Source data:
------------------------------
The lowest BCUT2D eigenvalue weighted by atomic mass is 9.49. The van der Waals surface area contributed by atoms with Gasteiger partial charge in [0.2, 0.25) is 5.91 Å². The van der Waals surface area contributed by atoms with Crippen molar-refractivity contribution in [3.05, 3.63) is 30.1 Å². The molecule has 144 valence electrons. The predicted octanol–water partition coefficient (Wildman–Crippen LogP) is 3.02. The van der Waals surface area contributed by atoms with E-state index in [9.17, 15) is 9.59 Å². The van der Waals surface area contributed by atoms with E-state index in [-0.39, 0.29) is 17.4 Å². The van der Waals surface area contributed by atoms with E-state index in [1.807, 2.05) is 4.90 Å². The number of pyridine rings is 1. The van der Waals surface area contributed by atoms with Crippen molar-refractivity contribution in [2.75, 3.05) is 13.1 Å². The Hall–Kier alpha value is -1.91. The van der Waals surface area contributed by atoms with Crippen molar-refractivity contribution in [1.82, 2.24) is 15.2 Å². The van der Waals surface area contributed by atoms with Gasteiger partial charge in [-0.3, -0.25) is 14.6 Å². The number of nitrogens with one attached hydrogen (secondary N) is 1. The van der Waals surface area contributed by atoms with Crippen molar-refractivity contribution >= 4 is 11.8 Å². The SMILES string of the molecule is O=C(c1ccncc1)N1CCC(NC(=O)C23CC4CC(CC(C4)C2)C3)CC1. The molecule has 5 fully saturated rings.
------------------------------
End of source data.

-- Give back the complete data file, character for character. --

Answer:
The lowest BCUT2D eigenvalue weighted by atomic mass is 9.49. The van der Waals surface area contributed by atoms with Gasteiger partial charge in [0.2, 0.25) is 5.91 Å². The van der Waals surface area contributed by atoms with Crippen molar-refractivity contribution in [3.05, 3.63) is 30.1 Å². The molecule has 144 valence electrons. The predicted octanol–water partition coefficient (Wildman–Crippen LogP) is 3.02. The van der Waals surface area contributed by atoms with E-state index in [9.17, 15) is 9.59 Å². The van der Waals surface area contributed by atoms with E-state index in [-0.39, 0.29) is 17.4 Å². The van der Waals surface area contributed by atoms with E-state index in [1.807, 2.05) is 4.90 Å². The number of pyridine rings is 1. The van der Waals surface area contributed by atoms with Crippen molar-refractivity contribution in [2.75, 3.05) is 13.1 Å². The Hall–Kier alpha value is -1.91. The van der Waals surface area contributed by atoms with Crippen molar-refractivity contribution in [1.82, 2.24) is 15.2 Å². The van der Waals surface area contributed by atoms with Gasteiger partial charge in [-0.3, -0.25) is 14.6 Å². The number of nitrogens with one attached hydrogen (secondary N) is 1. The van der Waals surface area contributed by atoms with Crippen molar-refractivity contribution >= 4 is 11.8 Å². The SMILES string of the molecule is O=C(c1ccncc1)N1CCC(NC(=O)C23CC4CC(CC(C4)C2)C3)CC1. The molecule has 5 fully saturated rings.